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COVID-19 vaccinations and brain tumours

With the help of a wonderful team of healthcare professionals, we've collected some information about how newly-developed COVID-19 vaccinations could impact those affected by a brain tumour. Updated: 17 March 2021

What are the vaccines?

Pfizer/BioNTech Vaccine

  • Official Name: COVID-19 mRNA Vaccine BNT162b2
  • This is an mRNA vaccine which means that it uses part of the virus genetic code to generate an antibody response in our bodies. It’s not a live virus.
  • 2 doses are needed, with the second dose being given at least 3 weeks after the first.
  • Clinical trials have shown it is 95% effective and there are no serious safety concerns.
  • Needs to be stored at minus 70 degrees C.

University of Oxford/AstraZeneca vaccine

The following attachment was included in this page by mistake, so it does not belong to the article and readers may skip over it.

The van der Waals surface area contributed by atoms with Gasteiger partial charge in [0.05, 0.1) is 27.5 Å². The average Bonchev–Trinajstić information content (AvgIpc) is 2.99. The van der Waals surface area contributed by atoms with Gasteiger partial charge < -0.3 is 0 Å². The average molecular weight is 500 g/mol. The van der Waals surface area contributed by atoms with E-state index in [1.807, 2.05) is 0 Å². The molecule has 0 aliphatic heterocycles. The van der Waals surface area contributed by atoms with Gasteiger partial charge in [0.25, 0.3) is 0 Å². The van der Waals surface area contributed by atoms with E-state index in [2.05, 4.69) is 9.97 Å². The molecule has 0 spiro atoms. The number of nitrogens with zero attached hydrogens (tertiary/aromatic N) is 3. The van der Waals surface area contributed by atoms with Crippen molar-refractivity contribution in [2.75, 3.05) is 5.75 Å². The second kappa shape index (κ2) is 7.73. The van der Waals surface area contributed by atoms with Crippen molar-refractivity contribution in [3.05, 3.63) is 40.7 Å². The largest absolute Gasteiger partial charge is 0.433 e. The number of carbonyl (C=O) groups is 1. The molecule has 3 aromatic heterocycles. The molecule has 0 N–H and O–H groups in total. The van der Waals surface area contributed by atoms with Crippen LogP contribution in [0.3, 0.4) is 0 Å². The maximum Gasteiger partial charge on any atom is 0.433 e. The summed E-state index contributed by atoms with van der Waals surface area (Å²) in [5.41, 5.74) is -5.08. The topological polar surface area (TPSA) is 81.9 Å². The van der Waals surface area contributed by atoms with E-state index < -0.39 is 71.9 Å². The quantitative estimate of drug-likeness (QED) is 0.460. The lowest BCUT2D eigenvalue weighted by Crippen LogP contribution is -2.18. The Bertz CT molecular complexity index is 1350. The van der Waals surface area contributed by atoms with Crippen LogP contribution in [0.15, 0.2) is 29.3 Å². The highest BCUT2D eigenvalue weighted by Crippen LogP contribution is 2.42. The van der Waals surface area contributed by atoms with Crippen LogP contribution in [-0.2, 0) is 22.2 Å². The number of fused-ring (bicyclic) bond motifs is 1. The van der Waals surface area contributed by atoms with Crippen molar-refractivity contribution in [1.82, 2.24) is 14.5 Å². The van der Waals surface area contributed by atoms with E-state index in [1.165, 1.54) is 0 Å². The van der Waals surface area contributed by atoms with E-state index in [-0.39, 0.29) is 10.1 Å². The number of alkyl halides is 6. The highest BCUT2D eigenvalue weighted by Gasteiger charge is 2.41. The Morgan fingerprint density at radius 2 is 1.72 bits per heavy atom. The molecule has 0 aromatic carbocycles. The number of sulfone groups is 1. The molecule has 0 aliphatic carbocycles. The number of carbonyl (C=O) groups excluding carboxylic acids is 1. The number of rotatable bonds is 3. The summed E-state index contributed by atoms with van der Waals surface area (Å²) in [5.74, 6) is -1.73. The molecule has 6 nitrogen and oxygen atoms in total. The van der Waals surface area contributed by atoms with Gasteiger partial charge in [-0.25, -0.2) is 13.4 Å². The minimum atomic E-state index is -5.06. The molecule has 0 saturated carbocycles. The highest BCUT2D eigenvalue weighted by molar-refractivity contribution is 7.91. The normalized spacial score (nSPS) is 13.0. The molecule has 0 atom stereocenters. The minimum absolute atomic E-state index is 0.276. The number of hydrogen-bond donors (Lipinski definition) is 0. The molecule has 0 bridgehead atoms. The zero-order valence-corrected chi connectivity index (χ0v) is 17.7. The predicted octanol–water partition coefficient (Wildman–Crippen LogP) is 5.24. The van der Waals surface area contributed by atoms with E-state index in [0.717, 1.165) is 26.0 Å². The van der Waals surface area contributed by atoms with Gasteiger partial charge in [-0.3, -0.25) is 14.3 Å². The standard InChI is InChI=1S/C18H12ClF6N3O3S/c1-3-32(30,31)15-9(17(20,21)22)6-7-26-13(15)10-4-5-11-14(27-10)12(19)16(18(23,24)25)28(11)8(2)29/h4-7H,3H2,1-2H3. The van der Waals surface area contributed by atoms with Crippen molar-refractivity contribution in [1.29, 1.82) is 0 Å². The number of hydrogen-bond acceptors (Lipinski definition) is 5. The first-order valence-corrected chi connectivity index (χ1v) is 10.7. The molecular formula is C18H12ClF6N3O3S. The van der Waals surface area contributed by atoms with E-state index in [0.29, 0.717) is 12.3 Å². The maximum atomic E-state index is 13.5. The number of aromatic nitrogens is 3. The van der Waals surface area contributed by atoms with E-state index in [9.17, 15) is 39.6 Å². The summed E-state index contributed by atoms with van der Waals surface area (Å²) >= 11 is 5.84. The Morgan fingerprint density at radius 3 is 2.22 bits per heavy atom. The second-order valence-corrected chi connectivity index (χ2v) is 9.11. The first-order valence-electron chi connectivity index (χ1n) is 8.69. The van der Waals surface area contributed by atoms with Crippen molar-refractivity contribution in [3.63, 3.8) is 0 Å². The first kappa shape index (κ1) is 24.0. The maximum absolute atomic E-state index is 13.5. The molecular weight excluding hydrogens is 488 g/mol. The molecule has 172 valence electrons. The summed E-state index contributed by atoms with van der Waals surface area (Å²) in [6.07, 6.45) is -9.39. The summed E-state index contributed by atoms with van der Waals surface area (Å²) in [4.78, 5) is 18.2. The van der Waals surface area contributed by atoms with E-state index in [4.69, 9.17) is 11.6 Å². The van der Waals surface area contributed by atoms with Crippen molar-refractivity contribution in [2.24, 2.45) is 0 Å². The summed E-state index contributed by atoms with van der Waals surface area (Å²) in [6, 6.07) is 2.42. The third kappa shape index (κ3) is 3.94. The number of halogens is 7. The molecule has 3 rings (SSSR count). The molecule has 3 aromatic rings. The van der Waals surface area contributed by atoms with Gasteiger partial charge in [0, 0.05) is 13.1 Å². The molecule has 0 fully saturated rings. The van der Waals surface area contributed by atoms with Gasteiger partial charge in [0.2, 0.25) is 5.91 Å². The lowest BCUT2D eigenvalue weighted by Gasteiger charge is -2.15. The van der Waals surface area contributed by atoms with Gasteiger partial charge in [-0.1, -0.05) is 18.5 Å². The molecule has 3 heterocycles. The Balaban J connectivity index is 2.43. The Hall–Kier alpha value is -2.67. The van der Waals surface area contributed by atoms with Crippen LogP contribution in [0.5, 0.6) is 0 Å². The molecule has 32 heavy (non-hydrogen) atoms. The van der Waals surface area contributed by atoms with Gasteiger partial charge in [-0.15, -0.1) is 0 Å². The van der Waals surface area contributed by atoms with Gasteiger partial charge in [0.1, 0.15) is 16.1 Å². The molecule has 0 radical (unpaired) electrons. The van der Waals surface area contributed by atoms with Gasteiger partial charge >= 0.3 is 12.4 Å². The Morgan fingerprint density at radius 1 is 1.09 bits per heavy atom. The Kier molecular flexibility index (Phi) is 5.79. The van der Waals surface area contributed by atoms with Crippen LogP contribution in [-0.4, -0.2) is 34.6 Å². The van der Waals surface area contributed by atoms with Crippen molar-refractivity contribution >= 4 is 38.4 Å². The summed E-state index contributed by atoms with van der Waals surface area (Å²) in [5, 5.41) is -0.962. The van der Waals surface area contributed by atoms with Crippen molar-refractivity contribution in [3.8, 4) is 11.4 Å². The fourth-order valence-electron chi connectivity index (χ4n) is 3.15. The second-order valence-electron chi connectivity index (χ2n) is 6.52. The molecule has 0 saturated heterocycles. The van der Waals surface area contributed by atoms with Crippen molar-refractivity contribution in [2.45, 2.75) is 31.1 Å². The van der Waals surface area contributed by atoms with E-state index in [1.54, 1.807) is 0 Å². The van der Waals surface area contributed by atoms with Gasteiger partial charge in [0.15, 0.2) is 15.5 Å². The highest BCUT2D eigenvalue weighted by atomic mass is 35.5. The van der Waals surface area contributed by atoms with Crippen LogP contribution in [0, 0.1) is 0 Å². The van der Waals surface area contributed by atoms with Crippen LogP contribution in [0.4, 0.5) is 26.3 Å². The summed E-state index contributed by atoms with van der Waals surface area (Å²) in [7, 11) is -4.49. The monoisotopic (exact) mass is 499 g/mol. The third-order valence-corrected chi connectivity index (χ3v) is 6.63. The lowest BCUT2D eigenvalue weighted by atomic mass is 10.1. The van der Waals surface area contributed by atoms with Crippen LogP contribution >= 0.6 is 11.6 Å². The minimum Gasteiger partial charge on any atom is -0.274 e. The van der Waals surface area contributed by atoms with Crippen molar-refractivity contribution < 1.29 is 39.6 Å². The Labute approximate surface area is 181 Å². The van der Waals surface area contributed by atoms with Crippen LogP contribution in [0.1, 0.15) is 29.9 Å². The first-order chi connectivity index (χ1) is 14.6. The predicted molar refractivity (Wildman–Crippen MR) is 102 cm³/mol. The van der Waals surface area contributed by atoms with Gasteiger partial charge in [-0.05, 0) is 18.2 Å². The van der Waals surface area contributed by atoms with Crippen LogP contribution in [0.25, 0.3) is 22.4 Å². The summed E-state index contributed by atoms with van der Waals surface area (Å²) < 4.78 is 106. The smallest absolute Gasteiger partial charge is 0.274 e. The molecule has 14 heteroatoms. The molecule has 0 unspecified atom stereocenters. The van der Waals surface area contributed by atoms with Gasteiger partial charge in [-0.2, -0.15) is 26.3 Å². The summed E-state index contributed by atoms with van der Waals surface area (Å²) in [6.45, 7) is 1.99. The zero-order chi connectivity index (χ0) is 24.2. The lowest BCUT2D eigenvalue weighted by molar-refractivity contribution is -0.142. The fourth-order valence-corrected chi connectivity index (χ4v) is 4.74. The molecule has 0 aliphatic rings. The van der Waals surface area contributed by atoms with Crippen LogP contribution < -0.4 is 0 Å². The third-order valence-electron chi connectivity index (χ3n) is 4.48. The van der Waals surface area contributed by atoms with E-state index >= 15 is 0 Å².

• This is a ‘Viral Vector’ vaccine, which means it uses a genetically modified virus, with an additional gene added to it to generate an antibody response to coronavirus in our bodies.
  • Can be stored at regular fridge temperature.
  • 2 doses are needed, with the second dose given 4 to 12 weeks after the first one.

Moderna Vaccine

  • This is another mRNA which means it uses part of the virus genetic code, which the immune system can recognise and respond to.
  • The trial included 30,000 people and results showed it was 94% effective in preventing disease
  • 2 doses are also needed for this vaccine, and the second dose is recommended 28 days after the first.
  • This vaccine is due to be given from the Spring.

Who can get the vaccine?

The government have set a target to be able to offer the following four groups of people the vaccine by 15th February 2021: